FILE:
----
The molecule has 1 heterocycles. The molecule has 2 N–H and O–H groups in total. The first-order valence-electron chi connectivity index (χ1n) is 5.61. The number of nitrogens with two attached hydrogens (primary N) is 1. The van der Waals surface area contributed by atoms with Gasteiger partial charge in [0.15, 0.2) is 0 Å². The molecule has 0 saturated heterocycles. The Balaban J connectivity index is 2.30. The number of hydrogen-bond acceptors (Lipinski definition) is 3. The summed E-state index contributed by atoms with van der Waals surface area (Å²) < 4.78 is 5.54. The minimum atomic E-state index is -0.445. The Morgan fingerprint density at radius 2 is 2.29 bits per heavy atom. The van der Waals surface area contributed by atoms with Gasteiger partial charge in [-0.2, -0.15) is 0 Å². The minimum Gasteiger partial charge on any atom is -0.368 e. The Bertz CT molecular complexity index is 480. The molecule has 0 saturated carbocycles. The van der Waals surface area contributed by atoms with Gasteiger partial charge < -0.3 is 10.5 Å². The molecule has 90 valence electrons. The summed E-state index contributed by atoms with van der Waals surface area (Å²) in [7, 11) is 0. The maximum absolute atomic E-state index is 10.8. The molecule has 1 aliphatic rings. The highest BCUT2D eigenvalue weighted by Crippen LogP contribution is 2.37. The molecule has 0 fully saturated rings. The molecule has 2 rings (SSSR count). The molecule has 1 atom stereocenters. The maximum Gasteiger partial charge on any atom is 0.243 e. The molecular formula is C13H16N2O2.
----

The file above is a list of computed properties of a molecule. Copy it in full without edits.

The molecule has 1 heterocycles. The molecule has 2 N–H and O–H groups in total. The first-order valence-electron chi connectivity index (χ1n) is 5.61. The number of nitrogens with two attached hydrogens (primary N) is 1. The van der Waals surface area contributed by atoms with Gasteiger partial charge in [0.15, 0.2) is 0 Å². The molecule has 0 saturated heterocycles. The Balaban J connectivity index is 2.30. The number of hydrogen-bond acceptors (Lipinski definition) is 3. The summed E-state index contributed by atoms with van der Waals surface area (Å²) < 4.78 is 5.54. The minimum atomic E-state index is -0.445. The Morgan fingerprint density at radius 2 is 2.29 bits per heavy atom. The van der Waals surface area contributed by atoms with Gasteiger partial charge in [-0.2, -0.15) is 0 Å². The minimum Gasteiger partial charge on any atom is -0.368 e. The Bertz CT molecular complexity index is 480. The molecule has 0 saturated carbocycles. The van der Waals surface area contributed by atoms with Gasteiger partial charge < -0.3 is 10.5 Å². The molecule has 90 valence electrons. The summed E-state index contributed by atoms with van der Waals surface area (Å²) in [7, 11) is 0. The maximum absolute atomic E-state index is 10.8. The molecule has 1 aliphatic rings. The highest BCUT2D eigenvalue weighted by Crippen LogP contribution is 2.37. The molecule has 0 fully saturated rings. The molecule has 2 rings (SSSR count). The molecule has 1 atom stereocenters. The maximum Gasteiger partial charge on any atom is 0.243 e. The molecular formula is C13H16N2O2.